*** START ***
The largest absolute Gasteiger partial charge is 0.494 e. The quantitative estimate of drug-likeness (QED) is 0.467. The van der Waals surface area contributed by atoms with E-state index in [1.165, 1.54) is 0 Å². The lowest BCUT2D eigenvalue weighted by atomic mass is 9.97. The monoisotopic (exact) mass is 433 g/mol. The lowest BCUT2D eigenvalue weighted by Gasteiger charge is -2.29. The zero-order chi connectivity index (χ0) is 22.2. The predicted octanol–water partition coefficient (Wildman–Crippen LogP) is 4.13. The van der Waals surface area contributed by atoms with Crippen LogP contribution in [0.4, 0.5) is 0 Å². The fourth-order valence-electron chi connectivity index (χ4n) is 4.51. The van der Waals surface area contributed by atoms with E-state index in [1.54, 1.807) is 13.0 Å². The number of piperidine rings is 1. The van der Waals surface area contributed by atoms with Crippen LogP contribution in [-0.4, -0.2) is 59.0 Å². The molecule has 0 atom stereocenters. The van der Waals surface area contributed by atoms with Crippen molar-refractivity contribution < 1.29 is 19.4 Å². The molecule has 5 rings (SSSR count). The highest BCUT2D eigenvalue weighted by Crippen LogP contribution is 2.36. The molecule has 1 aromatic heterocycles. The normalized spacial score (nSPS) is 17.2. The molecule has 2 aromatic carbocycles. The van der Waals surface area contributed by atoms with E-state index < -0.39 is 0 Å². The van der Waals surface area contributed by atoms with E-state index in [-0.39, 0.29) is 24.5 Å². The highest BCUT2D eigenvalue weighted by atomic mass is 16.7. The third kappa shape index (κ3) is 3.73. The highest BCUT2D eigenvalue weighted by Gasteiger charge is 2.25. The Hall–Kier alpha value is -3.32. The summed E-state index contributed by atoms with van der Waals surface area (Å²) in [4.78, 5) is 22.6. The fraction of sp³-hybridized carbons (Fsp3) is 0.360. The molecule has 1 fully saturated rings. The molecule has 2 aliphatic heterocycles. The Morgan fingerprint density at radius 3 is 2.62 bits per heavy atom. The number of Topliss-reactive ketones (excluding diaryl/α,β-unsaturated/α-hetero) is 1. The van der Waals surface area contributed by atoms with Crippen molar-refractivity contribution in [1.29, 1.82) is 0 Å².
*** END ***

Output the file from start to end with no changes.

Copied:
The largest absolute Gasteiger partial charge is 0.494 e. The quantitative estimate of drug-likeness (QED) is 0.467. The van der Waals surface area contributed by atoms with E-state index in [1.165, 1.54) is 0 Å². The lowest BCUT2D eigenvalue weighted by atomic mass is 9.97. The monoisotopic (exact) mass is 433 g/mol. The lowest BCUT2D eigenvalue weighted by Gasteiger charge is -2.29. The zero-order chi connectivity index (χ0) is 22.2. The predicted octanol–water partition coefficient (Wildman–Crippen LogP) is 4.13. The van der Waals surface area contributed by atoms with Crippen LogP contribution in [0.4, 0.5) is 0 Å². The fourth-order valence-electron chi connectivity index (χ4n) is 4.51. The van der Waals surface area contributed by atoms with E-state index in [1.54, 1.807) is 13.0 Å². The number of piperidine rings is 1. The van der Waals surface area contributed by atoms with Crippen LogP contribution in [-0.4, -0.2) is 59.0 Å². The molecule has 0 atom stereocenters. The van der Waals surface area contributed by atoms with Crippen molar-refractivity contribution < 1.29 is 19.4 Å². The molecule has 5 rings (SSSR count). The highest BCUT2D eigenvalue weighted by Crippen LogP contribution is 2.36. The molecule has 1 aromatic heterocycles. The normalized spacial score (nSPS) is 17.2. The molecule has 2 aromatic carbocycles. The van der Waals surface area contributed by atoms with E-state index < -0.39 is 0 Å². The van der Waals surface area contributed by atoms with E-state index in [-0.39, 0.29) is 24.5 Å². The highest BCUT2D eigenvalue weighted by atomic mass is 16.7. The third kappa shape index (κ3) is 3.73. The highest BCUT2D eigenvalue weighted by Gasteiger charge is 2.25. The Hall–Kier alpha value is -3.32. The summed E-state index contributed by atoms with van der Waals surface area (Å²) in [4.78, 5) is 22.6. The fraction of sp³-hybridized carbons (Fsp3) is 0.360. The molecule has 1 fully saturated rings. The molecule has 2 aliphatic heterocycles. The Morgan fingerprint density at radius 3 is 2.62 bits per heavy atom. The number of Topliss-reactive ketones (excluding diaryl/α,β-unsaturated/α-hetero) is 1. The van der Waals surface area contributed by atoms with Crippen molar-refractivity contribution in [1.29, 1.82) is 0 Å².